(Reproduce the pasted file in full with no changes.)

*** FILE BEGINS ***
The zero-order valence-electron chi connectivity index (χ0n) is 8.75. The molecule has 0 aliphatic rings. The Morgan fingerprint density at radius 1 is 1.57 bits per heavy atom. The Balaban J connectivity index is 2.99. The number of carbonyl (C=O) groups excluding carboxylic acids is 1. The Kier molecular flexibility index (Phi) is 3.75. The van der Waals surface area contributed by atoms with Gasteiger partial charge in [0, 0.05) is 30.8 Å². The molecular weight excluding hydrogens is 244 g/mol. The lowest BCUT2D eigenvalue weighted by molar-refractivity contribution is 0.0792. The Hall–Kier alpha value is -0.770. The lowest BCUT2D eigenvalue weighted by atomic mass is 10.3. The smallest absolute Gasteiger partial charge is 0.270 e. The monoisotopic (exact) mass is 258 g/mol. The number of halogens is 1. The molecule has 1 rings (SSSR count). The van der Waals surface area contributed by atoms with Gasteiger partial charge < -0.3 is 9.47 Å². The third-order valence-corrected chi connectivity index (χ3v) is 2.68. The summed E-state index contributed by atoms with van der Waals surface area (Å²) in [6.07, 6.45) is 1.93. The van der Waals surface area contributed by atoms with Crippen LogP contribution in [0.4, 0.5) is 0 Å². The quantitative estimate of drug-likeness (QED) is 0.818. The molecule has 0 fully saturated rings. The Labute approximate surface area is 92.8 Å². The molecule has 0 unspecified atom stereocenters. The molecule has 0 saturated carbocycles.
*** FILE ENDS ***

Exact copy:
The zero-order valence-electron chi connectivity index (χ0n) is 8.75. The molecule has 0 aliphatic rings. The Morgan fingerprint density at radius 1 is 1.57 bits per heavy atom. The Balaban J connectivity index is 2.99. The number of carbonyl (C=O) groups excluding carboxylic acids is 1. The Kier molecular flexibility index (Phi) is 3.75. The van der Waals surface area contributed by atoms with Gasteiger partial charge in [0, 0.05) is 30.8 Å². The molecular weight excluding hydrogens is 244 g/mol. The lowest BCUT2D eigenvalue weighted by molar-refractivity contribution is 0.0792. The Hall–Kier alpha value is -0.770. The lowest BCUT2D eigenvalue weighted by atomic mass is 10.3. The smallest absolute Gasteiger partial charge is 0.270 e. The monoisotopic (exact) mass is 258 g/mol. The number of halogens is 1. The molecule has 1 rings (SSSR count). The van der Waals surface area contributed by atoms with Gasteiger partial charge < -0.3 is 9.47 Å². The third-order valence-corrected chi connectivity index (χ3v) is 2.68. The summed E-state index contributed by atoms with van der Waals surface area (Å²) in [6.07, 6.45) is 1.93. The van der Waals surface area contributed by atoms with Crippen LogP contribution in [0.4, 0.5) is 0 Å². The quantitative estimate of drug-likeness (QED) is 0.818. The molecule has 0 fully saturated rings. The Labute approximate surface area is 92.8 Å². The molecule has 0 unspecified atom stereocenters. The molecule has 0 saturated carbocycles.